Bishop, Black discuss Georgia’s agriculture sector

Published 9:13am Monday, February 28, 2011

U.S. Rep. Sanford D. Bishop and Georgia Agriculture Commissioner Gary Black last week discussed the future of Georgia’s agriculture sector during a meeting at the Georgia Department of Agriculture office in Atlanta, Ga.

At the meeting, both men highlighted what effect the looming budgetary pressures could have on Georgia agriculture and pledged to work together on behalf of Georgia’s farmers.

“I was very pleased to sit down with Commissioner Black this morning and talk about the range of issues facing Georgia’s agriculture sector, and how we can work together,” Bishop said in a news release from his office. “We both recognize that the budgetary constraints facing our country will require the country to make strategic choices about our priorities, but we are committed to working across party lines to defend those programs that are absolutely essential to Georgia agriculture.”

Last week, the House of Representatives passed a Continuing Resolution (CR) for the remainder of the fiscal year, which if signed into law, would make severe cuts to programs that fund conservation, rural development and innovative research programs across Georgia that have created jobs and strengthened Georgia’s agriculture sector. The large cuts to agriculture programs in the bill were second only to transportation and infrastructure programs in size, and totaled $5.2 billion, 22 percent less than 2010 levels.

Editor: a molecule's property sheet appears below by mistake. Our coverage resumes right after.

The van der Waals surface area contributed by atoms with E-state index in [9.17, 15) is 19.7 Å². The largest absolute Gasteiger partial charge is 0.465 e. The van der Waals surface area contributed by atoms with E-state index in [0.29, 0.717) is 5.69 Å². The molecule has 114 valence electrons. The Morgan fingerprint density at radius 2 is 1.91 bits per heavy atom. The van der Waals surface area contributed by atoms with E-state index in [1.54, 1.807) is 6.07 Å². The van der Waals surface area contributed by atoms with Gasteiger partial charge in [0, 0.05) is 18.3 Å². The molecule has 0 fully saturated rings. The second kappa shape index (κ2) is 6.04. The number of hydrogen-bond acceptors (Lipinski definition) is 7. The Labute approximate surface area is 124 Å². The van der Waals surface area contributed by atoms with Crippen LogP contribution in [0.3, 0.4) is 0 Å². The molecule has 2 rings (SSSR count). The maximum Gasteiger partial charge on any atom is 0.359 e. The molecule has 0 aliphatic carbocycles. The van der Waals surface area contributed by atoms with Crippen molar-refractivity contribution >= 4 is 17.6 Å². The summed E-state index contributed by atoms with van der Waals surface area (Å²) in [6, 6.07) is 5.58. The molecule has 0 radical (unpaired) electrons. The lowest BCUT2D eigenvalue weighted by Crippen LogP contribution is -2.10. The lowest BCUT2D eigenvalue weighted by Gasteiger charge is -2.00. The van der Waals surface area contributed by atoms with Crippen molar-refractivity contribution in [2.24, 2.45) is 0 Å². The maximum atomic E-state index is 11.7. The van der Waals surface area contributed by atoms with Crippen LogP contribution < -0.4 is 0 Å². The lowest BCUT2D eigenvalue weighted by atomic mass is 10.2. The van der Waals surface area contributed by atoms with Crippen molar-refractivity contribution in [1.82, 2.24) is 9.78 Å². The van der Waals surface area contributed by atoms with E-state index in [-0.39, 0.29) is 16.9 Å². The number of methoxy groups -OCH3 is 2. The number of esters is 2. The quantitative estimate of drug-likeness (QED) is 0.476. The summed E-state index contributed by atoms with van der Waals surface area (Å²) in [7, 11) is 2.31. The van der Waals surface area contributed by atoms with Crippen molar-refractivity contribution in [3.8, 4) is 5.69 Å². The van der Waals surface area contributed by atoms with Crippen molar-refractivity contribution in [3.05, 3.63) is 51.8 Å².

The proposed cuts in the CR are just the opening salvo in the fight over cuts to agriculture funding, and a handful of members of Congress and President Obama have proposed deeper cuts to agriculture funding in the 2012 budget.

These cuts, in addition to the upcoming reauthorization of the farm bill in 2012, could dramatically alter the nation’s agriculture production and Georgia’s ability to compete in a global economy.

Given the constraints on our federal budget, our nation has to make strategic choices about what we can and cannot afford,” Bishop said. “We both believe that the government must act in a fiscally responsible way and find efficiencies where it can. However, we are committed to working across party lines to defend Georgia’s agriculture community. We must do everything necessary to ensure that our country establishes the right priorities and maintains the programs that Georgia’s farmers need to continue leading America’s agriculture sector.”

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